I've been slowly acquainting myself with the later Chinese philosophical tradition. Wang Yangming (1472-1529) is one of the striking figures -- a leading neo-Confucian scholar, as well as an important provincial administrator and military commander. Perhaps his best-known thesis is the unity of knowing and acting:
There have never been people who know but do not act. Those who "know" but do not act simply do not yet know.... Seeing a beautiful color is a case of knowing, while loving a beautiful color is a case of acting. As soon as one sees that beautiful color, one naturally loves it. It is not as if you first see it and only then, intentionally, you decide to love it.... The same is true when one says that someone knows filial piety or brotherly respect. That person must already have acted with filial piety or brotherly respect before one can say she knows them. One cannot say she knows filial piety or brotherly respect simply because she knows how to say something filial or brotherly (Ivanhoe 2009 trans., p. 140-141).
Contemporary readers might tend to find this claim implausible. Aren't we all familiar with weakness of will or willful wrong action in which we do something that we know we shouldn't -- cheating on an exam, having the next drink, skipping out of a commitment to enjoy some time on the beach? Bryan Van Norden suggests that the doctrine is intended as kind of pragmatically motivated overstatement to get bookworms out of their seats, and that the strongest plausible claim in the vicinity is the claim that knowing a moral truth implies at least being motivated to act on it, even if one doesn't ultimately act accordingly. In contemporary Anglophone philosophy the view that moral judgments are necessarily motivating is called motivational internalism.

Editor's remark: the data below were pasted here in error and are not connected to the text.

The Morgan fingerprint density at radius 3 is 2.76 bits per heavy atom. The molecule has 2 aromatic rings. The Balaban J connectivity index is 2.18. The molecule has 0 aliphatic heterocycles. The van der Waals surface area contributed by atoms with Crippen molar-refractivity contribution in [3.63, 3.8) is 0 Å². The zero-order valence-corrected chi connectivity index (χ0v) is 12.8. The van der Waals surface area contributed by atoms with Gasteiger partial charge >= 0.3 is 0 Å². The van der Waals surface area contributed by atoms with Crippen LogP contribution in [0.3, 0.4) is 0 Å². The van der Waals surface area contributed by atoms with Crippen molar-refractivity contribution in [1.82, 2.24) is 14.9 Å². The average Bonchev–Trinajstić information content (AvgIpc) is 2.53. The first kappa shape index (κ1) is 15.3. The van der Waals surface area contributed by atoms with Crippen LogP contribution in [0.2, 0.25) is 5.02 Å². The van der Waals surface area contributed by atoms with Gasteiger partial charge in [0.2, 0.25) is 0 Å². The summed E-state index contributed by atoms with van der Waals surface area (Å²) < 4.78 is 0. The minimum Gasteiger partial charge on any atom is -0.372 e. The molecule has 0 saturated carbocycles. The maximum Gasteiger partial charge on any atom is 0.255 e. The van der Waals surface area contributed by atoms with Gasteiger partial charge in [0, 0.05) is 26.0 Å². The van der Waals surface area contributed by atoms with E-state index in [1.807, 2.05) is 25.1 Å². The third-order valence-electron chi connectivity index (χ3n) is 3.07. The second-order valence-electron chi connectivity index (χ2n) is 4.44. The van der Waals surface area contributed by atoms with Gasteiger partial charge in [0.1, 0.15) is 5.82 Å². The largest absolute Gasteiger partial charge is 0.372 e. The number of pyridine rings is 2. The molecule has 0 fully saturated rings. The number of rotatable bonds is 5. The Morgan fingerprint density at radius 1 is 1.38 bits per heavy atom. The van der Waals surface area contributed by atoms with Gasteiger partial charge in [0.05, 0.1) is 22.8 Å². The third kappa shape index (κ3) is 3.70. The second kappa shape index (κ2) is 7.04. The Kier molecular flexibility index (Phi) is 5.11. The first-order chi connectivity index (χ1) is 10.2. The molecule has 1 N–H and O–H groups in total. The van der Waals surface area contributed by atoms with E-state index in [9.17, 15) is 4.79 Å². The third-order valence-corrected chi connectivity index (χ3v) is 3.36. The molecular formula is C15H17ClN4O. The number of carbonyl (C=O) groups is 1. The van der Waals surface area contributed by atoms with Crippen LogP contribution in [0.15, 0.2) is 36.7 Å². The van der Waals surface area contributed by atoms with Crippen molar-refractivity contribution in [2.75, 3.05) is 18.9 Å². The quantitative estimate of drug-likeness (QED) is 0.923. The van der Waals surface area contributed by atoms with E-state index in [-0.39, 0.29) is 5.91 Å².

I find something attractive in Wang Yangming's doctrine, which I think doesn't quite map onto standard contemporary motivational internalist views. The doctrine resonates with my dispositional approach to belief, according to which to believe some proposition is just to act and and react as though that proposition is true. With some caveats, I might endorse the unity of believing and acting.
Here are the caveats:
1. "Action" should be interpreted very broadly. Reaction is a kind of action. Omission is a kind of action. Thinking and feeling is a kind of action. That's broader than standard use but I don't think outrageously broad. The dispositions constitutive of believing that your parents deserve your care include not only dispositions to act in outwardly caring ways but also dispositions to react inwardly with concern if they are threatened and not to forget what is important to them. If you don't generally act and react caringly, I'm inclined to say, you might sincerely judge that your parents deserve your care, and you might (in Wang Yangming's words) "know how to say something filial", but you don't fully possess the dispositional structure constitutive of believing that your parents deserve your care. (If you fail in only a few respects it might still be accurate enough to say that you believe it, similarly to its being accurate enough to call someone an extravert who is mostly disposed to extraversion but who has introverted moments.) To believe something is, on my view, to live generally as though it is so. That's the sense of "action" in question.